Join Dan Gookin for an in-depth discussion in this video What you should know, part of Team Collaboration in G Suite.
- [Instructor] To get the most from this course, you need a Google account. This is the same as your Gmail account, so if you have Gmail, you're good to go. Along with your Google account, you have access to Google's online productivity apps, commonly referred to as Google docs. Access to these apps comes free with your account. These apps include Google Drive cloud storage. I recommend that you install the Google Drive program on your computer, so that files are synchronized between the cloud and your system. Visit Google Drive on any computer web browser, drive.google.com.
Sign in to your Google account if prompted. Once you see the main screen, click the settings icon, and choose download drive. Open the downloaded program, and follow the onscreen directions to install and configure Google Drive. After installation, you'll find a folder called Google Drive, that's integrated into your local account folder on the computer. You'll also see a Google Drive icon, which you can use for quick access. The icon appears in the Windows task bar notification area, or on the menu bar on a Macintosh, as shown here.
Click the icon to get access to the local copy of the Google Drive folder or access to Google Drive on the web. Throughout this course, I use various tools available online. I assume that you're using a web browser on a computer. For this course, I use Google's Chrome, though any browser works. Some of the apps may change their appearance over time, so what you see on your screen may not match up visually with what's presented here. You can also access Google's online apps and Google Drive on a mobile device, though I don't specifically cover how that works in this course.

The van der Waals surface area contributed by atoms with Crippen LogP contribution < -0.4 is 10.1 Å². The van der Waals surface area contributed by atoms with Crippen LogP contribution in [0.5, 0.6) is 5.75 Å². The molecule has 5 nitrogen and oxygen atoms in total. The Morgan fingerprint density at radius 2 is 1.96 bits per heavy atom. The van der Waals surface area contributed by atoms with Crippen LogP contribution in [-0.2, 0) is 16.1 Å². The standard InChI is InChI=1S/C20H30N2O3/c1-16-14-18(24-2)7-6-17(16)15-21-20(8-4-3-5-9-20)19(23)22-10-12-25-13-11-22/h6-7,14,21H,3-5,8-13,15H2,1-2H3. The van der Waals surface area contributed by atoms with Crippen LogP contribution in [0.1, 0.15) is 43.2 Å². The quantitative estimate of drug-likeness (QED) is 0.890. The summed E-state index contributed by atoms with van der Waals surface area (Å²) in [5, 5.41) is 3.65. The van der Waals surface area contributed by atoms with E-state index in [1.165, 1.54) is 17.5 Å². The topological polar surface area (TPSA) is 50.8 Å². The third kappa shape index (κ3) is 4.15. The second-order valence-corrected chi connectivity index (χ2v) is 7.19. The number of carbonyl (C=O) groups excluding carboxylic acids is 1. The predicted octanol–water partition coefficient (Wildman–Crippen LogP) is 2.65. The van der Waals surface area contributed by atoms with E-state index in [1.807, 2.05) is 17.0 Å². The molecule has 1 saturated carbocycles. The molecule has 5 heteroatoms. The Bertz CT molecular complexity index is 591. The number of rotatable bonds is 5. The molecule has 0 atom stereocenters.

Generally speaking, I refer to the files you create by using the generic term document. Specifically, this term applies to files created by Google Docs, the word processor. But in this course, I'll use the term document to refer to a worksheet created in Google Sheets, or a slideshow presentation created in Google Slides. So, just because I use the term document, doesn't imply that the feature is available only to Google Docs.
- Understanding G Suite and Google apps
- Exploring Google Drive
- Sharing files and folders
- Receiving a shared invite
- Sharing a document
- Managing shared documents
- Adding comments
- Creating a shared schedule
- Collaborating in real time
- Building a project site
- Presenting online